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Useful Tropical Plants

Albizia polyphylla

E.Fourn.

+ Synonyms

Acacia suaresensis Baill.

Common Name:

Albizia polyphylla
Fruiting branch
Photograph by: Peter B. Phillipson
Creative Commons License
Albizia polyphylla Albizia polyphylla

General Information

Albizia polyphylla is a deciduous tree with an umbrella-shaped crown; it can grow up to 25 metres tall.
The tree is harvested from the wild for local use as a source of wood and fibre.

Known Hazards

None known

Botanical References


Range

Africa - Madagascar.

Habitat

Dry and subarid woodlands at elevations below 500 metres.

Properties

Other Uses Rating *  *
HabitDeciduous Tree
Height20.00 m
Cultivation StatusWild

Cultivation Details

Not known

Edible Uses

None known

Medicinal

None known

Other Uses

The fibrous bark is used to make rope[
299
Title
Protabase - Plant Resources of Tropical Africa.
Publication
 
Author
 
Website
http://www.prota.org
Publisher
 
Year
0
ISBN
 
Description
An excellent on-line database with detailed information on over 3,200 species of useful plants of Africa.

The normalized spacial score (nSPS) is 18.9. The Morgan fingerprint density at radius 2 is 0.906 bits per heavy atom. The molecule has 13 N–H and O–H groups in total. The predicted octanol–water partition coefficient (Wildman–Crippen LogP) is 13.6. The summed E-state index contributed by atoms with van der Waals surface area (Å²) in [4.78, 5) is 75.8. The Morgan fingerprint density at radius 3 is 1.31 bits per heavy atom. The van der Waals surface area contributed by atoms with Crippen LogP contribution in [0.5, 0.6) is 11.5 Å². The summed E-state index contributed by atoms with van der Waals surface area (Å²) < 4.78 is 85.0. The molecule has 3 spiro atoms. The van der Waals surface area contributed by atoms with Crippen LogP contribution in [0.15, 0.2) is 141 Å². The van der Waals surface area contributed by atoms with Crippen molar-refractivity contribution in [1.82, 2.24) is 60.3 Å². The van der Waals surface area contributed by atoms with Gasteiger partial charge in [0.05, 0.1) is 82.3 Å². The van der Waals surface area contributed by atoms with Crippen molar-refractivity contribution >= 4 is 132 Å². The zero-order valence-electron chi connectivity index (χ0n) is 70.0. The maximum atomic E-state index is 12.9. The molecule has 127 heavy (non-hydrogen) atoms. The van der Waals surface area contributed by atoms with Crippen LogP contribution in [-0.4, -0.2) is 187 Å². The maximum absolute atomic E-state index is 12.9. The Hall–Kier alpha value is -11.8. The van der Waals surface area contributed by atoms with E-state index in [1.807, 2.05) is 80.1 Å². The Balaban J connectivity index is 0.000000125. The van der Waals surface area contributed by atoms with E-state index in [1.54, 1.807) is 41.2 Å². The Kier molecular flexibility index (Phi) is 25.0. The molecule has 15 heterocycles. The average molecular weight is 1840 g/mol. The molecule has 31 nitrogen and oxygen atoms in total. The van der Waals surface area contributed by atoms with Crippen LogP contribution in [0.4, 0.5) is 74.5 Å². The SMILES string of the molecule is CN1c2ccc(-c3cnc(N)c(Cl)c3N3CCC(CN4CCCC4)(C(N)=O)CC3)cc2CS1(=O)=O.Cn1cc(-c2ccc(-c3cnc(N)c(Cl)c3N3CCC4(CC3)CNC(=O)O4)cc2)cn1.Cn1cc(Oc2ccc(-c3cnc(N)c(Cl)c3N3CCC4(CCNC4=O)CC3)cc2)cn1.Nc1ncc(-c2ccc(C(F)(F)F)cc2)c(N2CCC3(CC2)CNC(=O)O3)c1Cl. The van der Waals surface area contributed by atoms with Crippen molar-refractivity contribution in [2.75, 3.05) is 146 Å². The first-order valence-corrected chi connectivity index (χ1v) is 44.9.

].

The wood is used for construction and for making dugout canoes[
299
Title
Protabase - Plant Resources of Tropical Africa.
Publication
 
Author
 
Website
http://www.prota.org
Publisher
 
Year
0
ISBN
 
Description
An excellent on-line database with detailed information on over 3,200 species of useful plants of Africa.
].
The wood is used for fuel[
299
Title
Protabase - Plant Resources of Tropical Africa.
Publication
 
Author
 
Website
http://www.prota.org
Publisher
 
Year
0
ISBN
 
Description
An excellent on-line database with detailed information on over 3,200 species of useful plants of Africa.
].

Propagation

Seed - it has a hard seedcoat and may benefit from scarification before sowing to speed up germination. This can usually be done by pouring a small amount of nearly boiling water on the seeds (being careful not to cook them!) and then soaking them for 12 - 24 hours in warm water. By this time they should have imbibed moisture and swollen - if they have not, then carefully make a nick in the seedcoat (being careful not to damage the embryo) and soak for a further 12 hours before sowing.

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